|WikiProject Languages||(Rated Start-class)|
|WikiProject European Microstates / Monaco||(Rated Start-class)|
I'm afraid I have no idea what this sentence means:
- "the œ is pronounced as the French é, and not like the French œu as in bœuf, which is how œ is pronounced in Ligurian, which also uses the character ö to represent this sound."
There are too many whiches and thisses to be disentangled. Does Ligurian have an /ø/ written œ? or is Ligurian œ instead pronounced /e/? Does Ligurian have an /ø/ written ö? or does it sound like /e/? Is there an ö/œ distinction in Ligurian that has been lost in Monégasque? QuartierLatin1968 15:26, 22 September 2006 (UTC)
"tradiçiùn comes from the Latin traditio[nem] , and not from the Italian tradizione." I disagree strongly with the validity of this statement. Monegasque, along with all Ligurian languages, are derived directly from Italian along with strong influences in vocabulary, grammar and syntax from French and related Gallo-Romance languages. In this case, it is uncertain and difficult to determine whether tradiçiùn is derived straight from tradizione or the French tradition, however the distinction is minimal and of little significance, due to the high conservation of vocabulary and the close contact of the two languages.
- No -- Italian and Monegasque are contemporary varieties. One modern language cannot be derived from another modern language. Rather, they share common ancestors. What you have said is akin to saying that humans evolved from great apes.
- What you say here is stupidly wrong; you obviously have no understanding of the subject. You're embarrassing yourself by discussing it. At any rate, the correct question here is why it specifies anything about Italian at all? (Same goes for the earlier reference to it being "closely related to Italian"). As a variety of Ligurian, and therefore a gallo-romance language, when the article references this dubious link to Italian, it suggests that Monegasque and Ligurian are somehow varieties of Italian. Discussing its close relationship with Italian seems odd, given that the Gallo-Italic languages are far closer to French. (Of course, the Gallo-Italic group, including Monegasque, Ligurian, Eastern and Western Lombard, etc., are more closely related to each other than they are to French.) These references to Italian sound like attempts to treat Monegasque (and Ligurian) as varieties of Italian, which is obviously not something anyone with even the faintest acquaintance with Romance linguistics would argue. Excalibre (talk) 05:32, 11 December 2010 (UTC)
Number of speakers
How many speakers are there, inside and outside Monaco? Every other language article in Wikipedia that I have ever seen includes this. 220.127.116.11 03:27, 7 June 2007 (UTC)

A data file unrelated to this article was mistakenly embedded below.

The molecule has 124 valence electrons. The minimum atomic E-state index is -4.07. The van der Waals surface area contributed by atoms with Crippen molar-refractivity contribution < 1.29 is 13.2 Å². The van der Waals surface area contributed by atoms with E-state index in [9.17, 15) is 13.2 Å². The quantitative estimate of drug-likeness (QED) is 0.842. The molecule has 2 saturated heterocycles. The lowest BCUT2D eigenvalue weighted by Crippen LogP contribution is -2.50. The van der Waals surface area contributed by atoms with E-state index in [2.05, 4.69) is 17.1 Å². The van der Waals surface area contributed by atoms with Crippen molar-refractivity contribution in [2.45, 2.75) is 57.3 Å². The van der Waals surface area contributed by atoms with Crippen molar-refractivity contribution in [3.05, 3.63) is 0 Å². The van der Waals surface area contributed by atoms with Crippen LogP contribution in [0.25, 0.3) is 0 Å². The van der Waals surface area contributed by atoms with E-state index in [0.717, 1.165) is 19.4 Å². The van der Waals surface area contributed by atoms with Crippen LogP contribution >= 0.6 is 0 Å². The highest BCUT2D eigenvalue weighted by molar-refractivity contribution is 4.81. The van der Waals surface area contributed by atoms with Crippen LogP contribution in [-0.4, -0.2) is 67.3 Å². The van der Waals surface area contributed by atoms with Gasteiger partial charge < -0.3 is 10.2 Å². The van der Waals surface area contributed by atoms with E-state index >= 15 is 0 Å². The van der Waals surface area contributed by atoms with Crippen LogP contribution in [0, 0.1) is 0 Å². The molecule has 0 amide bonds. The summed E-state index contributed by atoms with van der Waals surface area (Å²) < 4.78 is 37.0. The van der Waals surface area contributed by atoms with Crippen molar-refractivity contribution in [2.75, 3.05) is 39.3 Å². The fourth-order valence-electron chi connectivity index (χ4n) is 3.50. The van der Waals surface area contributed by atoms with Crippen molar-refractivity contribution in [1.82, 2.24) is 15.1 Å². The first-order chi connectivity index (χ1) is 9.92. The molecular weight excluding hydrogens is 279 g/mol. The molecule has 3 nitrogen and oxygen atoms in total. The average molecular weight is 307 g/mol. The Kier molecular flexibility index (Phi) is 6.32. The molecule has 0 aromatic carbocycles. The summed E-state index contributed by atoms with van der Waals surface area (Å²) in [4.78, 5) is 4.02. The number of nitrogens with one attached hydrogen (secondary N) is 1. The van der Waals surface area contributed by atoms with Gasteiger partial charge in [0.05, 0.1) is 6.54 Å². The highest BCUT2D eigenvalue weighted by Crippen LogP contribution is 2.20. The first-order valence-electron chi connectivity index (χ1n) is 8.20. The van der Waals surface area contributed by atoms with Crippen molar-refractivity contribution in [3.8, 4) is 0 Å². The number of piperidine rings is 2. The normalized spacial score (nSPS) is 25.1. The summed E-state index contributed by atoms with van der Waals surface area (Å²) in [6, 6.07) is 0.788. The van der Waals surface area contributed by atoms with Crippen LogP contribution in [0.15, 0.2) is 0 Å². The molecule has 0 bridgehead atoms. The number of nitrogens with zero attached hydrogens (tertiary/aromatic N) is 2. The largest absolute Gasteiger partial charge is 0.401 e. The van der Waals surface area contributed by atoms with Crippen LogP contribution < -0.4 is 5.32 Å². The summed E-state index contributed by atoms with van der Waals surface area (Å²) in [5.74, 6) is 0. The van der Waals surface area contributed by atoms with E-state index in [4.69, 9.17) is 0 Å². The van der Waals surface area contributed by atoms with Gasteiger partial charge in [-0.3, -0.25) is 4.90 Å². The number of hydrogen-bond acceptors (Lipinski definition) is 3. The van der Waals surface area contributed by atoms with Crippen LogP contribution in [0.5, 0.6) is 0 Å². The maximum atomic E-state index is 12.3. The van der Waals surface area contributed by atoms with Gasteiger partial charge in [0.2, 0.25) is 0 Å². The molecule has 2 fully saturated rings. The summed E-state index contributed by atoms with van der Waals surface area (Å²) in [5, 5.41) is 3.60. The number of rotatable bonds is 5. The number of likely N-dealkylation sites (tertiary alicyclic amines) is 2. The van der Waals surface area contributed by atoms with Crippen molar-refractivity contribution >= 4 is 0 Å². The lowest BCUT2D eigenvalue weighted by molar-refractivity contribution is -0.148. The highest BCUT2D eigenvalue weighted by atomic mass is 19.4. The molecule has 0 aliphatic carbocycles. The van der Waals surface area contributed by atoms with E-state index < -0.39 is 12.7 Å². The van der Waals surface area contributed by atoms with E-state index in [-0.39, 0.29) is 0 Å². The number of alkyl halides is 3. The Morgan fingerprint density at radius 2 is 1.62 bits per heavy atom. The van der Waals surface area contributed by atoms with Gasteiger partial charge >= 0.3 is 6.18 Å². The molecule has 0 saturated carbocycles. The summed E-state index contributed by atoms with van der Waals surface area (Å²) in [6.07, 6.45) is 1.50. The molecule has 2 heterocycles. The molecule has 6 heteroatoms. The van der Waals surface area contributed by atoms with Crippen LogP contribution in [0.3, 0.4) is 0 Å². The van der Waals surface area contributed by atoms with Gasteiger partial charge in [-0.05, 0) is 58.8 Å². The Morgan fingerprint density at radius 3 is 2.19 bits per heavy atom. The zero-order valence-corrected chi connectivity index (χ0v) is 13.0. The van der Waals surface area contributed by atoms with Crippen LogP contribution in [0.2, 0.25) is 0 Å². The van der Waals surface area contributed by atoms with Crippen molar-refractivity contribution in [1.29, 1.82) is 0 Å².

Are there any native speakers at all? The article claims that Monegasque was threatened with extinction in the 70s. A language is threatened with extinction when the remaining speakers are elderly. Those who were elderly in the 70s are dead by now. And even if there are a handfull of native speakers left: Is there something like a language community where Monegasque is used in everyday life? Unoffensive text or character 08:13, 27 June 2007 (UTC)
It looks like the population of Monaco has been used to determine speakers of Monégasque, which is ridiculous -- only about 16,000 of those who live in Monaco are Monégasque and of those, I read that it is mainly the older ones who speak it much, which presumably leaves us with a few thousand. Anyone have a more accurate idea of this? I would assume that native speakers of it outside Monaco would be a tiny amount. Orlando098 (talk) 01:18, 4 July 2009 (UTC)
- Good question. The article claims that Monégasque is taught at schools, but I'm sceptical whether this actually results in native speakers (even in the cases of Irish and Hawaiian, where there is actual language instruction, the successes are very qualified, and in this case, there's no telling how much time is devoted to the topic, and what the lessons really consist of in practice; the best way to teach a language is immersive, to use it as the language of instruction, and even that does not usually produce native speakers, especially if none are around to talk to). The dominant everyday language of young people is, by far, Standard French, as far as I am aware, and while Standard Italian has some presence in Monaco, it is not the main language of the population. I would be surprised if most students could do more than understand texts written in Monégasque, if even that. Its presence is probably more emblematic than anything, and more like an antiquarian, local-historian interest for the educated. Perhaps there are still a few old people who remember the language being spoken by their parents or grandparents, but that's pretty much it I fear. I understand that the situation of Occitan in France is pretty much the same. --Florian Blaschke (talk) 01:50, 20 June 2014 (UTC)